NASA and the Associated Landscape Contractors of America studied houseplants extensively back in the 80′s as a way to purify the air in space facilities. They found several plants that filter out common volatile organic compounds (VOCs).

They were trying to get rid of or reduce the three most common toxic chemicals found in building materials, cleaning products, adhesives, and varnishes. So, they narrowed it down to these top offenders: formaldehyde, benzene, and trichloroethylene.

They found that spider plants worked well for filtering formaldehyde and Aloe vera (great not only great for minor cuts and wounds) helps clear formaldehyde and benzene! This was good news for this green diva, because while I’m great with plants outside, I suck at houseplants for some reason. Most of the plants they listed are common varieties and not too hard to keep alive! The plant in the image is indeed one of mine and it’s been happily transplanted since we moved into the new house. It was a baby from my brother, who is the houseplant MAN.

Other plants listed as good for cleansing indoor air are heartleaf philodendron, elephant ear philodendron, cornstalk dracaena, and english ivy. And here’s a link to an article I found that has a more thorough list of good air-cleaning houseplants towards the bottom of the page.

44 comments

Prince Jefferson
Prince Jefferson3 years ago

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Prince Jefferson
Prince Jefferson3 years ago

My name is prince Jefferson,I have been in the job of helping people with kidney problem and people that have suffered in terms trying to get a donor for them to have a kidney transplant.In the little island where i live and due to the poverty there,the people look for way to sell of there kidney to get huge cash for survival and this people are very healthy.I am an agent,so if you need a healthy kidney you can contact me via my email. latterdayassembly@yahoo.com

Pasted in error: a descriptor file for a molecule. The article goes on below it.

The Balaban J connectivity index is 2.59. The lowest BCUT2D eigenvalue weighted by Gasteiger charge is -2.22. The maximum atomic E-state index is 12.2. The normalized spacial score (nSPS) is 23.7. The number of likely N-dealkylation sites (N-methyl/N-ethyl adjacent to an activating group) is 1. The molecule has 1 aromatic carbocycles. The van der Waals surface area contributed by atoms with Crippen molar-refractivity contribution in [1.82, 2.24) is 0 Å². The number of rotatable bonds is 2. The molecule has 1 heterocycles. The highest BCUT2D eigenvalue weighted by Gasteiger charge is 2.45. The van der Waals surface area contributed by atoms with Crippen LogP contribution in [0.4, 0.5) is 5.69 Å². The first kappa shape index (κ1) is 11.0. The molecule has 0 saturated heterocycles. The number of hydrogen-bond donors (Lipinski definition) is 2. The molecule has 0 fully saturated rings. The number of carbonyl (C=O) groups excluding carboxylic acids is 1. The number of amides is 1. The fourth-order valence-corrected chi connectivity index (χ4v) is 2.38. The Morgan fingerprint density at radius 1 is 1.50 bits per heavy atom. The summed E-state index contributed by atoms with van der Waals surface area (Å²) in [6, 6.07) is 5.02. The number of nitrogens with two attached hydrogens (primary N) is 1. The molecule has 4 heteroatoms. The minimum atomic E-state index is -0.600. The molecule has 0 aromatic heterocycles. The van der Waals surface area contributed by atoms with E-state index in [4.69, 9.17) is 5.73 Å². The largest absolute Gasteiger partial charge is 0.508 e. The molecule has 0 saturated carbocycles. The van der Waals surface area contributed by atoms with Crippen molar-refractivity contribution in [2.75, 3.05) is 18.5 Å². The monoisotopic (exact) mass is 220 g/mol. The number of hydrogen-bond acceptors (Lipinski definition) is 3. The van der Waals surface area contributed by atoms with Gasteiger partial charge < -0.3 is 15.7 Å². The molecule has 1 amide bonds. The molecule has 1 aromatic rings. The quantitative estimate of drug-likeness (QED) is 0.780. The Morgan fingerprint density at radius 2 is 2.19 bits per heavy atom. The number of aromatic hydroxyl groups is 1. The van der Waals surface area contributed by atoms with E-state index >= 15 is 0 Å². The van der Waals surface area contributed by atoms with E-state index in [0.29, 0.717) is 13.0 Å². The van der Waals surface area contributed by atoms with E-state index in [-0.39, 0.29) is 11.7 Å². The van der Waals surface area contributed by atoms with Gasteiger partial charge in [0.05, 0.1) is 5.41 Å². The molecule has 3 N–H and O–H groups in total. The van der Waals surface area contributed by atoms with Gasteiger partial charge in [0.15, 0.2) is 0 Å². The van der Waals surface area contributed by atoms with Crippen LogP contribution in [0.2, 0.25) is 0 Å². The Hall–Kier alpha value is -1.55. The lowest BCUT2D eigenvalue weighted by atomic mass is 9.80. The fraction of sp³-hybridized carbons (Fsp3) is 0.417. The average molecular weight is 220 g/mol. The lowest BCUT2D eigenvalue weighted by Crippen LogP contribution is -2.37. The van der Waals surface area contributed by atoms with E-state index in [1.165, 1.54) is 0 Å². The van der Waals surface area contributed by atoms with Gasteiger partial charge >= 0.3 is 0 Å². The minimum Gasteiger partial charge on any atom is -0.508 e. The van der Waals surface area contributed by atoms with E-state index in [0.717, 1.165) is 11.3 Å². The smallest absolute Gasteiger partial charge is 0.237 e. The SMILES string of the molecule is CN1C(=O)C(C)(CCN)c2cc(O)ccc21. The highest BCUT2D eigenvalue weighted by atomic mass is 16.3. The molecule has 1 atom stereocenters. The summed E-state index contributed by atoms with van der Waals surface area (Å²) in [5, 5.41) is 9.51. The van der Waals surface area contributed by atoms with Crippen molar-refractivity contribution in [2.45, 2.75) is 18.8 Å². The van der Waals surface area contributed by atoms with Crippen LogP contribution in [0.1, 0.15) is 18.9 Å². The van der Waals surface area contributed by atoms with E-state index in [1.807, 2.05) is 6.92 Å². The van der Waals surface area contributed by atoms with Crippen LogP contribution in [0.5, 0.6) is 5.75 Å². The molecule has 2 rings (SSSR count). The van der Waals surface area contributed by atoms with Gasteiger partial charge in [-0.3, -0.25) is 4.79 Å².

Mobile number:+234807390827

Suz F.
Suz F3 years ago

...awww this read was like a breath of fresh air--thanks-you for reminders and other helpful ideals of making ones home a place of comfort through plants and cleaning tips...

Jessica Sutton
Past Member 3 years ago

Thanks for the info!

Just getting started on making a lot of my own cleaning products now.

natalie n.
natalie n4 years ago

thanks its a useful reminder as i dont always shop based on ingredients/content but rather efficacy, and that can be detrimental too.

paul m.
paul m4 years ago

Thank you

Past Member
Christine W4 years ago

Thanks for the info.

Bonnie M.
Bonnie M4 years ago

Thank you- we need to be reminded often that there are alternatives to toxic chemicals around the home and environment.

Deborah D.
Deborah D4 years ago

I would LOVE to know what other plants may be good air cleaners, since philodendrons are on the list of plants toxic to cats. Many cats will try to nibble on plants and it is hard to keep cats away from anyplace they *really* want to go!



Yulan Lawson
Yulan Lawson4 years ago

Thanks for the heads up.